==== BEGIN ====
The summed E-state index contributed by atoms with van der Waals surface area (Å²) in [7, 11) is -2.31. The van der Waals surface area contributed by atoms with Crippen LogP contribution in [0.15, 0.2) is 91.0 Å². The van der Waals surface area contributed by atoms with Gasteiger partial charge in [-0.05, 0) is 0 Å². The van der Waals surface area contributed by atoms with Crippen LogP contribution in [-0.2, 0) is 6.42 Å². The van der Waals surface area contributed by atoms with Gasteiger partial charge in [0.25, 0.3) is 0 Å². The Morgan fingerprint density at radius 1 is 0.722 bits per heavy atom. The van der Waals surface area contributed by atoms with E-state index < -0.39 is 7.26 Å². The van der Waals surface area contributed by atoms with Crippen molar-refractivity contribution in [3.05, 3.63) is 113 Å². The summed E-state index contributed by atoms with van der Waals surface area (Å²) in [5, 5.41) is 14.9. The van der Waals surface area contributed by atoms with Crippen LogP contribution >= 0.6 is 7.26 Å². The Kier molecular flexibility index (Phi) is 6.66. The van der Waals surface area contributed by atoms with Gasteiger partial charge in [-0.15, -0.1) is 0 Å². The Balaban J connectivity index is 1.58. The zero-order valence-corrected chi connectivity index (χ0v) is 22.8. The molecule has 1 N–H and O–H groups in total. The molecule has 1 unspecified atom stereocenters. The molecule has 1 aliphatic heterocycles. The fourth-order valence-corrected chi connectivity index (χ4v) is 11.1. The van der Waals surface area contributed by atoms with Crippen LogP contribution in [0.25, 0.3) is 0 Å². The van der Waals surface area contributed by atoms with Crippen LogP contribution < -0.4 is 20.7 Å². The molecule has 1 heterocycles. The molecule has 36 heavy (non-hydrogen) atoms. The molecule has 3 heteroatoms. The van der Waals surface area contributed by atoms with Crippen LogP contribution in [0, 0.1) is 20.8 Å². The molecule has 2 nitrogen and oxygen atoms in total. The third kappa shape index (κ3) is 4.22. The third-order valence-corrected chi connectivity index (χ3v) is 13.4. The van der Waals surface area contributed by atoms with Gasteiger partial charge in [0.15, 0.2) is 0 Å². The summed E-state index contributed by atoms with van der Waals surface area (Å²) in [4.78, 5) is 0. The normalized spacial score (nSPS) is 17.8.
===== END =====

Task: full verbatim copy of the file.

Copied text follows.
The summed E-state index contributed by atoms with van der Waals surface area (Å²) in [7, 11) is -2.31. The van der Waals surface area contributed by atoms with Crippen LogP contribution in [0.15, 0.2) is 91.0 Å². The van der Waals surface area contributed by atoms with Gasteiger partial charge in [-0.05, 0) is 0 Å². The van der Waals surface area contributed by atoms with Crippen LogP contribution in [-0.2, 0) is 6.42 Å². The van der Waals surface area contributed by atoms with Gasteiger partial charge in [0.25, 0.3) is 0 Å². The Morgan fingerprint density at radius 1 is 0.722 bits per heavy atom. The van der Waals surface area contributed by atoms with E-state index < -0.39 is 7.26 Å². The van der Waals surface area contributed by atoms with Crippen molar-refractivity contribution in [3.05, 3.63) is 113 Å². The summed E-state index contributed by atoms with van der Waals surface area (Å²) in [5, 5.41) is 14.9. The van der Waals surface area contributed by atoms with Crippen LogP contribution >= 0.6 is 7.26 Å². The Kier molecular flexibility index (Phi) is 6.66. The van der Waals surface area contributed by atoms with Gasteiger partial charge in [-0.15, -0.1) is 0 Å². The Balaban J connectivity index is 1.58. The zero-order valence-corrected chi connectivity index (χ0v) is 22.8. The molecule has 1 N–H and O–H groups in total. The molecule has 1 unspecified atom stereocenters. The molecule has 1 aliphatic heterocycles. The fourth-order valence-corrected chi connectivity index (χ4v) is 11.1. The van der Waals surface area contributed by atoms with Crippen LogP contribution in [0.25, 0.3) is 0 Å². The van der Waals surface area contributed by atoms with Crippen LogP contribution < -0.4 is 20.7 Å². The molecule has 1 heterocycles. The molecule has 36 heavy (non-hydrogen) atoms. The molecule has 3 heteroatoms. The van der Waals surface area contributed by atoms with Crippen LogP contribution in [0, 0.1) is 20.8 Å². The molecule has 2 nitrogen and oxygen atoms in total. The third kappa shape index (κ3) is 4.22. The third-order valence-corrected chi connectivity index (χ3v) is 13.4. The van der Waals surface area contributed by atoms with Gasteiger partial charge in [0.15, 0.2) is 0 Å². The summed E-state index contributed by atoms with van der Waals surface area (Å²) in [4.78, 5) is 0. The normalized spacial score (nSPS) is 17.8.